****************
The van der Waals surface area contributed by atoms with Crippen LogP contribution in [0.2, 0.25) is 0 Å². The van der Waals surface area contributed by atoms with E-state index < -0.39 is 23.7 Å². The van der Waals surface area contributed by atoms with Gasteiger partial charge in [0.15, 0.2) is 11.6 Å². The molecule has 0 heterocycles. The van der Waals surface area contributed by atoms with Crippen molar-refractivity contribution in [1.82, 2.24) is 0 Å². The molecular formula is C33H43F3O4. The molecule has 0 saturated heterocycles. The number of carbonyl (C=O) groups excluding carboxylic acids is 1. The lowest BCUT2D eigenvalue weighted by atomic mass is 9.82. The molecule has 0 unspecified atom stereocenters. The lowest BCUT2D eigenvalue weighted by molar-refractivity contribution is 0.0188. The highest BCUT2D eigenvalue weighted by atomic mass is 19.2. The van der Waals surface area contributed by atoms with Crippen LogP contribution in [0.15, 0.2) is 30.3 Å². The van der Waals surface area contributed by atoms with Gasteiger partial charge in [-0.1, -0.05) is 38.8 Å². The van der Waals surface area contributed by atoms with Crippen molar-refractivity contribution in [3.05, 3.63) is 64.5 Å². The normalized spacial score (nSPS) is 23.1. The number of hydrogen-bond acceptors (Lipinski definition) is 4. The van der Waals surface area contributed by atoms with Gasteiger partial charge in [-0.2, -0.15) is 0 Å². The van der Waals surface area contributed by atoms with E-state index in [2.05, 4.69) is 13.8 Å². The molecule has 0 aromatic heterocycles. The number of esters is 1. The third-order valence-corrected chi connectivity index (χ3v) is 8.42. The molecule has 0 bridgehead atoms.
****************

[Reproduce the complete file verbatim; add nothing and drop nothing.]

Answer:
The van der Waals surface area contributed by atoms with Crippen LogP contribution in [0.2, 0.25) is 0 Å². The van der Waals surface area contributed by atoms with E-state index < -0.39 is 23.7 Å². The van der Waals surface area contributed by atoms with Gasteiger partial charge in [0.15, 0.2) is 11.6 Å². The molecule has 0 heterocycles. The van der Waals surface area contributed by atoms with Crippen molar-refractivity contribution in [1.82, 2.24) is 0 Å². The molecular formula is C33H43F3O4. The molecule has 0 saturated heterocycles. The number of carbonyl (C=O) groups excluding carboxylic acids is 1. The lowest BCUT2D eigenvalue weighted by atomic mass is 9.82. The molecule has 0 unspecified atom stereocenters. The lowest BCUT2D eigenvalue weighted by molar-refractivity contribution is 0.0188. The highest BCUT2D eigenvalue weighted by atomic mass is 19.2. The van der Waals surface area contributed by atoms with Crippen LogP contribution in [0.15, 0.2) is 30.3 Å². The van der Waals surface area contributed by atoms with Gasteiger partial charge in [-0.1, -0.05) is 38.8 Å². The van der Waals surface area contributed by atoms with Crippen molar-refractivity contribution in [3.05, 3.63) is 64.5 Å². The normalized spacial score (nSPS) is 23.1. The number of hydrogen-bond acceptors (Lipinski definition) is 4. The van der Waals surface area contributed by atoms with Gasteiger partial charge in [-0.2, -0.15) is 0 Å². The van der Waals surface area contributed by atoms with E-state index in [2.05, 4.69) is 13.8 Å². The molecule has 0 aromatic heterocycles. The number of esters is 1. The third-order valence-corrected chi connectivity index (χ3v) is 8.42. The molecule has 0 bridgehead atoms.